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There is a missing name in that article on page A8 (“Gold Star mothers, their fallen warriors honored,” Oct. 4), my friend and my United States Marine, Lance Cpl. Daniel Dee Denipah.

On Monday, Oct. 8, the annual “Celebrate Indigenous Peoples Day” event will take place from 12 p.m. to 5 p.m. at the Gallup Cultural Center, located at 201 East Highway 66.

On behalf of the Steamboat community veterans organization, we believe it is utmost important for us to expound on issues which need your immediate attention, especially when you have stated in your recent presentations that you support the veterans.

The Navajo Nation General Election is 40 days away and that basically leaves about one full month for candidates running for tribal office to campaign and reach out to voters everywhere.

Since Nov. 6, 2017, Navajo Nation President Begaye vetoed the Veterans Trust Fund Act, which was overridden by the 23rd Navajo Nation Council by a unanimous vote of 22-0.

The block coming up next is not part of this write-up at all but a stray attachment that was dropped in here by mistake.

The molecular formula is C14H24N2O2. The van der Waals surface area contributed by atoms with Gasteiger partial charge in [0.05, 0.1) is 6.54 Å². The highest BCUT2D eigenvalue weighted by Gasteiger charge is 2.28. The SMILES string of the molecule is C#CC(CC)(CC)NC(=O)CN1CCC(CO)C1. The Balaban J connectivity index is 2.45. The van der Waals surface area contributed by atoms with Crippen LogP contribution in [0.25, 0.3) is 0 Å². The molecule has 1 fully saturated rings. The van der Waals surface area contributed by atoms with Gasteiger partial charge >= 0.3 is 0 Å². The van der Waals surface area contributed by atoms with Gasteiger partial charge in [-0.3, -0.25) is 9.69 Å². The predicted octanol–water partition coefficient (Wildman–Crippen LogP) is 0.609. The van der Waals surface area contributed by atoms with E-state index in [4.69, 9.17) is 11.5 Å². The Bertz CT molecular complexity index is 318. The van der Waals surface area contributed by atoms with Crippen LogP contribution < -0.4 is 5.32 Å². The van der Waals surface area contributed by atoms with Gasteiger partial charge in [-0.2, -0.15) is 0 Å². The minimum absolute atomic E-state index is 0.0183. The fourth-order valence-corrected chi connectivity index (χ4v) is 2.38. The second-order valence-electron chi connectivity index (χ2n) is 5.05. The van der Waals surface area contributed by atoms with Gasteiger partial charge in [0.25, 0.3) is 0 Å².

As a registered member of the Navajo Nation, self-proclaimed as the largest tribe (300,000-plus), recognized by the federal government. What government? A sovereign nation? Please.

Our Fundamental Laws serve as a useful standard by which to judge the cultural and environmental ramifications of climate change.

I probably won’t be voting this year in the tribal election. It’s the same old thing and the same old rhetoric. I have no confidence in the current administration and I have no confidence in the current candidates, too.

I hope that everyone, who are registered to vote, vote for the next president of the Navajo Nation, who will move us forward. Is it time to clean house?

There are over 300,000 members of the Navajo Nation and a percentage of that population has experienced being elected to a number of political positions.